Nearly 300 local residents, elected officials and environmental groups oppose a proposed permit that would allow Carolina Water to continue operating without connecting to a regional wastewater system. Currently, the company sends their raw sewage straight into the Saluda River, according to an SC environmental contamination lawsuit.
The legal complaint also alleges that Carolina Water has failed to comply with a National Pollution Discharge Elimination System permit mandating that they connect to the Cayce wastewater treatment plant since 1994, and that the company has violated discharge limits at least 20 times in the past six years alone.
Republicans and Democrats unite to take a stand against SC water pollution
The South Carolina Department of Health and Environmental Control held a public meeting in a packed auditorium on Tuesday, August 25. Both Republican and Democratic leaders attended the event and presented a united front on the issue of public health and safety.
“This is a quality of life issue,” said state Sen. John Courson. “This is representative democracy at its best. We don’t want [the permit].” Courson said, speaking on behalf of fellow senators Nikki Setzler and Katrina Shealy and state representative Kenny Bingham.
Many people in the crowd wore stickers that said “NO.” A particularly poignant speech was given by Eli Crisan, a sixth-grader from Hand Middle School, who told DHEC officials he has suffered from eczema since swimming in the Saluda River earlier this year.
The Saluda River holds special significance for cold-water trout fishermen, whitewater rafting companies and swimmers alike. As a state-designated “scenic river,” the public expressed concern that future generations will lose enjoyment of the local water due to severe contamination.
DHEC to make a decision shortly
DHEC officials say they do not have the authority to shut down the plant, but their proposed permit contains tougher discharge limits and prohibits plant expansion – which citizens say is not nearly enough to protect the Saluda River.
“DHEC recognizes the public’s interest in this matter and understands how critical our role is in protecting South Carolina’s water quality,” said DHEC Director of Environmental Affairs Elizabeth Dieck. “We are pleased with this evening’s turnout. All public comments will be taken into consideration in the final permit decision.”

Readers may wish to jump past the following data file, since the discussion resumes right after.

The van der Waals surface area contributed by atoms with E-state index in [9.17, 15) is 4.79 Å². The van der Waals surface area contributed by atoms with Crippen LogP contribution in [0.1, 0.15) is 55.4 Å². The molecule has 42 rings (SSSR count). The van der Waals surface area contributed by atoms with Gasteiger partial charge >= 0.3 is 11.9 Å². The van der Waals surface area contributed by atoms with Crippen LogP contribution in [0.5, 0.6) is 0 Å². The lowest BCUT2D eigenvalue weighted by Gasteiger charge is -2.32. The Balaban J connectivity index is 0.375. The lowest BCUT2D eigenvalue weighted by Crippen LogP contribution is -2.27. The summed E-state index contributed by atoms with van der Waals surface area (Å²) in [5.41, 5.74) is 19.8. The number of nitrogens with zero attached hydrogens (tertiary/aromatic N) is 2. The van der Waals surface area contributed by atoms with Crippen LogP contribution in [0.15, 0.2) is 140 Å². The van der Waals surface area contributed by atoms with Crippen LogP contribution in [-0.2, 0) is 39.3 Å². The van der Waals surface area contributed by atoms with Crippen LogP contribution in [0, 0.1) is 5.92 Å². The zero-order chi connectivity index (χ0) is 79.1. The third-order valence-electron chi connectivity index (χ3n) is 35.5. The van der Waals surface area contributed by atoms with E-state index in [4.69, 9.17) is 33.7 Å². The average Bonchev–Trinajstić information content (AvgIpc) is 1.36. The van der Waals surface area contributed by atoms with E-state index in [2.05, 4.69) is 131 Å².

Part of the complexity for this case lies in negotiations with the town of Lexington. Mayor Steve MacDougall said the town has acted in good faith, but doesn’t want to strike a deal to take over the Carolina Water Service system that would raise sewage rates for local residents. He added that CWS “must realize they are not in a position to negotiate,” that “it’s time to get real and make this right,” as “they’ve been an offender in the area for a long time.”
SC environmental contamination lawsuit still pending
Carolina Water Service representatives did not attend the meeting or respond to journalist requests for comment, but they did file a motion requesting that the SC environmental contamination lawsuit be put on hold until after the permit decision has been made.
The lawsuit was originally filed by the Congaree Riverkeeper Organization in January of this year. The group says that Carolina Water Service was supposed to hook the aging Saluda River plant along Interstate 20 to a regional sewer system that became available in 1999, but the government has not enforced compliance.
The suit was filed under the federal Clean Water Act, which allows citizens to sue in the event of government inaction. Petitioners ask that a federal judge force Carolina Water to tie into the regional system, eliminate discharges to the Saluda River from their plant and pay a fine of up to $37,500 per day, per violation, for a total sum exceeding $13 million per year for each charge.
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South Carolina environmental contamination attorney Michael Jeffcoat is a tireless defender of victim rights and puts his passion for environmental issues to work for his clients. He has built a strong network of economic loss analysts, case investigators and medical experts who can help build a strong case for victims of environmental contamination. Contact The Jeffcoat Firm for a free case evaluation.
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